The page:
‘Pinkerton’: Rivers Cuomo Embraced His Dark Side And Made Weezer’s Masterpiece
With ‘Pinkerton,’ a disillusioned Rivers Cuomo steered Weezer to its most essential album, but the band would never be the same afterwards.
When Weezer released their debut album in 1994, just one month after Kurt Cobain’s suicide, it’s safe to say that no one was betting on the band to be the saviors of alternative rock. In contrast to Nirvana’s anthems for disaffected youth, Weezer wrote singalong songs about geeking out in your garage and sweaters coming undone. Not to mention, they loved hard rock and heavy metal bands like KISS and Metallica, right down to their heroic guitar solos. Against all odds, however, Weezer (aka “The Blue Album”) was a smash, selling almost a million copies in the US by the end of the year. When it came to creating its follow-up, Pinkerton, expectations were high.
Weary of the rock-star life
Like many of his grunge contemporaries, frontman Rivers Cuomo had grown weary of the rock-star life – living in tour buses and motels for months, feeling isolated from his adoring fans. He also wanted to move away from the “simplistic and silly” songs of “Blue Album” and try writing darker, more complex material. On top of that, he was in physical agony after undergoing a series of surgical procedures to extend one of his legs.
To cope with his emotional and musical frustrations, Cuomo listened obsessively to Puccini’s Madama Butterfly, an opera about the marriage between a Japanese girl, Cio-Cio-San (the Madame Butterfly of the title), and an American naval lieutenant, BF Pinkerton. After a year of channeling his depression and disillusionment into his own songwriting, Cuomo emerged with an album he named after the opera’s male protagonist.
Desperate to find something like love
Simply put, both Madama Butterfly and Pinkerton are about men who’ve done heinous things to the women in their lives. Madama Butterfly ends with Butterfly, finally realizing that Pinkerton never loved her, killing herself as he watches. The marriage at the center of the story is really in name only: Lieutenant Pinkerton weds a child and then abandons her. Weezer’s Pinkerton ends with “Butterfly,” in which Cuomo – or the album’s fictionalized version of him – mourns the death of his pet insect while reflecting on every woman he’s hurt.
“I did what my body told me to/I didn’t mean to do you harm,” he pleads in the chorus. But that’s not an apology, it’s an excuse, especially when you consider the themes explored earlier in the album: emotional abuse (“Getchoo”); seeking sexual relations with a lesbian (“Pink Triangle”); and, in what’s arguably Pinkerton’s most unnerving moment, reading a letter from a teenage fan while fantasizing about her (“Across The Sea”).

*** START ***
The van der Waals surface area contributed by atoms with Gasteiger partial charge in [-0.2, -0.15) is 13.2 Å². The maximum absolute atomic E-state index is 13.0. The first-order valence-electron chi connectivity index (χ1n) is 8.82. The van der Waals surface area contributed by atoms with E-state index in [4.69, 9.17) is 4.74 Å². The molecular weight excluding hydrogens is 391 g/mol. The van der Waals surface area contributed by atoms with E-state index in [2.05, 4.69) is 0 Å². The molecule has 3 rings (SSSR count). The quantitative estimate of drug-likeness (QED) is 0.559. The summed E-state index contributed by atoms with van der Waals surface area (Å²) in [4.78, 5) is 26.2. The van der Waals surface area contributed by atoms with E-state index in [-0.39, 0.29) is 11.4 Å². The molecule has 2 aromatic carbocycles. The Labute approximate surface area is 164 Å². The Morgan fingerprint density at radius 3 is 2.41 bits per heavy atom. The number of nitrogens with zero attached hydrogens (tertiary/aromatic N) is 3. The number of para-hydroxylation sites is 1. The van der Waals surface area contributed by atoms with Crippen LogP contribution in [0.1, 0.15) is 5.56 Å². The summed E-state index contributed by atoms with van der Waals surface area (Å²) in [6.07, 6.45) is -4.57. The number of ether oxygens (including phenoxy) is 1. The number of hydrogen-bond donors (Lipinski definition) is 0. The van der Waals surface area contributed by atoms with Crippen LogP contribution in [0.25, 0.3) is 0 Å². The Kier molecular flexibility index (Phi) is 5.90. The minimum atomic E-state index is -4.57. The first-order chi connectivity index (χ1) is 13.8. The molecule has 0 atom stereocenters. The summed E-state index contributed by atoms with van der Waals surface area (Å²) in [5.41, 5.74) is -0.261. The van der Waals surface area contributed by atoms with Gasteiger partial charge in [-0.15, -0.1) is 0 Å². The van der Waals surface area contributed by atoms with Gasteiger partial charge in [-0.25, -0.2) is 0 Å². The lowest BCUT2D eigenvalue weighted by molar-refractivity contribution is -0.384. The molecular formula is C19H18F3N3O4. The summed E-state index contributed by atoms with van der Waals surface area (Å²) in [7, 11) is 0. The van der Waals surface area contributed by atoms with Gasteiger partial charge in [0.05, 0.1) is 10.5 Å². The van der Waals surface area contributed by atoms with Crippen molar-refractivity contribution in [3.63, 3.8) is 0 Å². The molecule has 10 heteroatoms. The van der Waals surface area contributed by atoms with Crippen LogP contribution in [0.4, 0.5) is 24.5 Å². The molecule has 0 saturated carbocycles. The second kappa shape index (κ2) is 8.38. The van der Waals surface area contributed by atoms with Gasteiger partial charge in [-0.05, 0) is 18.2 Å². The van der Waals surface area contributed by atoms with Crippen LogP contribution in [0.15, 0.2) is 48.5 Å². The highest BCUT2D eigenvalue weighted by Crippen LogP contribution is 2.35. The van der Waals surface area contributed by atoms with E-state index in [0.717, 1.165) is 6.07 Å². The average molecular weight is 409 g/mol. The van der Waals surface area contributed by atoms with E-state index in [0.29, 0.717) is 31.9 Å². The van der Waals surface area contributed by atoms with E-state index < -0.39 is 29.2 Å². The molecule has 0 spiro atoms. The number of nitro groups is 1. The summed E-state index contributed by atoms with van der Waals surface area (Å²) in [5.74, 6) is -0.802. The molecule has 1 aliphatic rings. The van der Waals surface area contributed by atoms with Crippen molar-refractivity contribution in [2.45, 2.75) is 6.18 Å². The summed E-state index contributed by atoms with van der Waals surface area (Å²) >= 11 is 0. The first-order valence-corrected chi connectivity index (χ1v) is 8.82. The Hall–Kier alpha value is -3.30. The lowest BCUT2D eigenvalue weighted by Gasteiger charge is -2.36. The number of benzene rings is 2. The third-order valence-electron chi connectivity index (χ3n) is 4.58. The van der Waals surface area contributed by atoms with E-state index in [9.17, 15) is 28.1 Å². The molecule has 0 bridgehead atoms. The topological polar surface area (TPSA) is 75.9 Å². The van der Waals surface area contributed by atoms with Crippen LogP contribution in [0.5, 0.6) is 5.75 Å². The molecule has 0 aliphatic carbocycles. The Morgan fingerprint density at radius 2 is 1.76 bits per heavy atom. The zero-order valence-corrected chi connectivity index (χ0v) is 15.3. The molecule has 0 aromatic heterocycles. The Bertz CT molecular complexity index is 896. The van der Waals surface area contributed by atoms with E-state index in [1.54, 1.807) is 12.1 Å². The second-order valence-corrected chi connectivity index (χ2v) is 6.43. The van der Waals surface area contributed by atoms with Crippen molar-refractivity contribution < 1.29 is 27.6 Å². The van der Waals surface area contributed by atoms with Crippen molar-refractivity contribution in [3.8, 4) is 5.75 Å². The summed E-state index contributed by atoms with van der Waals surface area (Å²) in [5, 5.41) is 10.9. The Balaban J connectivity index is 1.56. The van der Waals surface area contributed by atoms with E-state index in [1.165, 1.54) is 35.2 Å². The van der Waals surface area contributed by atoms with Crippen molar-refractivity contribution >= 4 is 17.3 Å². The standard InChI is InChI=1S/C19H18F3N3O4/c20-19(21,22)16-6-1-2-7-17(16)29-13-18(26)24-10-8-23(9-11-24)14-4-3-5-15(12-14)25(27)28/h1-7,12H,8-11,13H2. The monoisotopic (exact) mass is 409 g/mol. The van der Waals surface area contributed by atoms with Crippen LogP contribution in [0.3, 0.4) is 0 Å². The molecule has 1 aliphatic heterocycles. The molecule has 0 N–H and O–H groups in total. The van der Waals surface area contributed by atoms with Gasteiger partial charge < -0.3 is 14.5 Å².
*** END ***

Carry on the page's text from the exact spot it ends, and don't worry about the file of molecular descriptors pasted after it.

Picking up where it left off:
Unlike the Pinkerton of the opera, Cuomo at least knows what he’s doing, and he provides us with a window into his own turmoil. Sleeping with groupies every night, as depicted on “Tired Of Sex,” has made him… well, tired of sex, and desperate to find something like love.
“A hugely painful mistake”
He’s too scared of loneliness to end an unhealthy relationship on “No Other One;” she uses drugs, he doesn’t like that she’s friends with his friends. By the very next song, however, “Why Bother?,” he decides that being alone forever is the only way to protect himself from the pain of heartbreak. Elsewhere, “The Good Life” suggests that Cuomo is living anything but. Along with “El Scorcho,” it’s probably one of Pinkerton’s most autobiographical songs, and certainly its most painful.
Even when it’s difficult to determine whether Cuomo is singing in character or as himself, his lyrics are thought-provoking, funny, even relatable – or some combination of the three. And Pinkerton is so loud, raw, catchy and visceral that its many musical pleasures can’t be denied: the guitar feedback in “Tired Of Sex” that becomes its own instrument; the bone-crunching, surf-rock riffs of “Why Bother?” and “Falling For You,” which hit you like a tidal wave; the wave of distortion that washes the delicate melody of “Pink Triangle” out to sea. When you finally come to “Butterfly,” you’re practically exhausted, which makes the closing song’s acoustic tenderness all the more devastating.
Released on September 24, 1996, Pinkerton was greeted with mixed reviews, but the album enjoyed something of a revival two decades later when it became certified platinum. Following the critical response to Pinkerton, however, Cuomo sank into a crushing depression for several years; at his lowest, he lived in a blacked-out apartment under a freeway outside Los Angeles. When he re-emerged in the new millennium, he returned to writing the “simplistic and silly” songs he had scorned before, dismissing Pinkerton as “a hugely painful mistake.”
The cult of Pinkerton
But by then, Pinkerton’s cult had grown. Six years after panning it, Rolling Stone’s readers voted it the 16th greatest album ever, and critics retrospectively hailed the album as a masterpiece. Even Cuomo himself came around, praising the authenticity of his songs, and on Weezer’s Memory Tour in 2010, the band played the full album live to fans who sang every word back at them.
Pinkerton is a timeless album, no doubt, but it’s also an album fixed in a certain time. When Cuomo wrote it, he was a still-maturing young man who desperately wanted love, sometimes confusing it for sex; to this day, that describes a substantial share of Weezer’s audience. As long as there are teenagers on this planet – so, forever – there are going to be listeners who hear Cuomo singing to them, for them, on Pinkerton.
Cuomo isn’t that guy anymore. Since Pinkerton, he has released over ten more albums with Weezer. He’s happily married with two children. He’s at peace. He’ll never make another album like Pinkerton, but we’re glad that he did.